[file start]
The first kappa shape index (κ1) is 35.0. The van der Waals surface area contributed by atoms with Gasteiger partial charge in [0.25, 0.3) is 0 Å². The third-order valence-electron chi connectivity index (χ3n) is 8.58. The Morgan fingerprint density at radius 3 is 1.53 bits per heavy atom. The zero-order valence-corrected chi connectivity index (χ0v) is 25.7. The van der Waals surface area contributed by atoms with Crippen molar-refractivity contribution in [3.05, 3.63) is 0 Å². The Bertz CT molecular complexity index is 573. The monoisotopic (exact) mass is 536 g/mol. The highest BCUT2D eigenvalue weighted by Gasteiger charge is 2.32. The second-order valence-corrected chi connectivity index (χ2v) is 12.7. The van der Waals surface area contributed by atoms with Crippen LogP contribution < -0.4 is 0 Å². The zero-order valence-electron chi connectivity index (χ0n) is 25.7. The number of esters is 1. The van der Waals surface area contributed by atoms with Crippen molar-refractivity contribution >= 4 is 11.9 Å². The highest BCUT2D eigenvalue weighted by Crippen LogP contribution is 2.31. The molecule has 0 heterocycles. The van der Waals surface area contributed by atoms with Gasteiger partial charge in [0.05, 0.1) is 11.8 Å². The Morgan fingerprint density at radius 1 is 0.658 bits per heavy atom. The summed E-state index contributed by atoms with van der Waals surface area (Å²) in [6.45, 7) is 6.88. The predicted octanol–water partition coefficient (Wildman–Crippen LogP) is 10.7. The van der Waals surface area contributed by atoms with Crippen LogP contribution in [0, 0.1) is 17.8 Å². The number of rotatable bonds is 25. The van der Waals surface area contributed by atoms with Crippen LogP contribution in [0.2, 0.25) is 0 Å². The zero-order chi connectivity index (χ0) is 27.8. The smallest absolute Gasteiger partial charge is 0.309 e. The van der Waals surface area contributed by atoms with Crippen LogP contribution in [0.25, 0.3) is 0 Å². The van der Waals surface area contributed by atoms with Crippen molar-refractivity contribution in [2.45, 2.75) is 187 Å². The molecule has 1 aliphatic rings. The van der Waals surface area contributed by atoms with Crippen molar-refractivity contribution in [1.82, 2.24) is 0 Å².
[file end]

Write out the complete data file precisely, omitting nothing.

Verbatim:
The first kappa shape index (κ1) is 35.0. The van der Waals surface area contributed by atoms with Gasteiger partial charge in [0.25, 0.3) is 0 Å². The third-order valence-electron chi connectivity index (χ3n) is 8.58. The Morgan fingerprint density at radius 3 is 1.53 bits per heavy atom. The zero-order valence-corrected chi connectivity index (χ0v) is 25.7. The van der Waals surface area contributed by atoms with Crippen molar-refractivity contribution in [3.05, 3.63) is 0 Å². The Bertz CT molecular complexity index is 573. The monoisotopic (exact) mass is 536 g/mol. The highest BCUT2D eigenvalue weighted by Gasteiger charge is 2.32. The second-order valence-corrected chi connectivity index (χ2v) is 12.7. The van der Waals surface area contributed by atoms with Crippen LogP contribution < -0.4 is 0 Å². The zero-order valence-electron chi connectivity index (χ0n) is 25.7. The number of esters is 1. The van der Waals surface area contributed by atoms with Crippen molar-refractivity contribution >= 4 is 11.9 Å². The highest BCUT2D eigenvalue weighted by Crippen LogP contribution is 2.31. The molecule has 0 heterocycles. The van der Waals surface area contributed by atoms with Gasteiger partial charge in [0.05, 0.1) is 11.8 Å². The Morgan fingerprint density at radius 1 is 0.658 bits per heavy atom. The summed E-state index contributed by atoms with van der Waals surface area (Å²) in [6.45, 7) is 6.88. The predicted octanol–water partition coefficient (Wildman–Crippen LogP) is 10.7. The van der Waals surface area contributed by atoms with Crippen LogP contribution in [0, 0.1) is 17.8 Å². The number of rotatable bonds is 25. The van der Waals surface area contributed by atoms with Crippen LogP contribution in [0.2, 0.25) is 0 Å². The zero-order chi connectivity index (χ0) is 27.8. The smallest absolute Gasteiger partial charge is 0.309 e. The van der Waals surface area contributed by atoms with Crippen LogP contribution in [0.25, 0.3) is 0 Å². The van der Waals surface area contributed by atoms with Crippen molar-refractivity contribution in [2.45, 2.75) is 187 Å². The molecule has 1 aliphatic rings. The van der Waals surface area contributed by atoms with Crippen molar-refractivity contribution in [1.82, 2.24) is 0 Å².